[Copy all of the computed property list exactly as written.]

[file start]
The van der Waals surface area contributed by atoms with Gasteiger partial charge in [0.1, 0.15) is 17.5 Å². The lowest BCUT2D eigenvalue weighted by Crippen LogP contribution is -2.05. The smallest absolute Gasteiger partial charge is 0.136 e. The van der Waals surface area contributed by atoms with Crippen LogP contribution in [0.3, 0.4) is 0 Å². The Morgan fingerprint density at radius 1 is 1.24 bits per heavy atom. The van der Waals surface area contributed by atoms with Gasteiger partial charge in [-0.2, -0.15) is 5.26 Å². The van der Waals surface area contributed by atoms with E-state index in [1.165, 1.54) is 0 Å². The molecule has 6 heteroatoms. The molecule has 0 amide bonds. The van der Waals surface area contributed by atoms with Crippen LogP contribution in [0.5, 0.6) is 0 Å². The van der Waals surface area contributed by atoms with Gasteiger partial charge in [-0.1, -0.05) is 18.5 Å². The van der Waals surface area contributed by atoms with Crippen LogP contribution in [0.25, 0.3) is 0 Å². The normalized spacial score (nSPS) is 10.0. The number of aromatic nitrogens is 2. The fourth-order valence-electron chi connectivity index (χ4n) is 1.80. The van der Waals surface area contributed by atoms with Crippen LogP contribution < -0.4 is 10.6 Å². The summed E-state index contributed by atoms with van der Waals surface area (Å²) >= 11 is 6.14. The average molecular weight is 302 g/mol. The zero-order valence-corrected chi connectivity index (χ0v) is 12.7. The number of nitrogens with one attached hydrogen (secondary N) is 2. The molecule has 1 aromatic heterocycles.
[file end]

The van der Waals surface area contributed by atoms with Gasteiger partial charge in [0.1, 0.15) is 17.5 Å². The lowest BCUT2D eigenvalue weighted by Crippen LogP contribution is -2.05. The smallest absolute Gasteiger partial charge is 0.136 e. The van der Waals surface area contributed by atoms with Crippen LogP contribution in [0.3, 0.4) is 0 Å². The Morgan fingerprint density at radius 1 is 1.24 bits per heavy atom. The van der Waals surface area contributed by atoms with Gasteiger partial charge in [-0.2, -0.15) is 5.26 Å². The van der Waals surface area contributed by atoms with E-state index in [1.165, 1.54) is 0 Å². The molecule has 6 heteroatoms. The molecule has 0 amide bonds. The van der Waals surface area contributed by atoms with Crippen LogP contribution in [0.5, 0.6) is 0 Å². The van der Waals surface area contributed by atoms with Gasteiger partial charge in [-0.1, -0.05) is 18.5 Å². The van der Waals surface area contributed by atoms with Crippen LogP contribution in [0.25, 0.3) is 0 Å². The normalized spacial score (nSPS) is 10.0. The number of aromatic nitrogens is 2. The fourth-order valence-electron chi connectivity index (χ4n) is 1.80. The van der Waals surface area contributed by atoms with Crippen LogP contribution < -0.4 is 10.6 Å². The summed E-state index contributed by atoms with van der Waals surface area (Å²) >= 11 is 6.14. The average molecular weight is 302 g/mol. The zero-order valence-corrected chi connectivity index (χ0v) is 12.7. The number of nitrogens with one attached hydrogen (secondary N) is 2. The molecule has 1 aromatic heterocycles.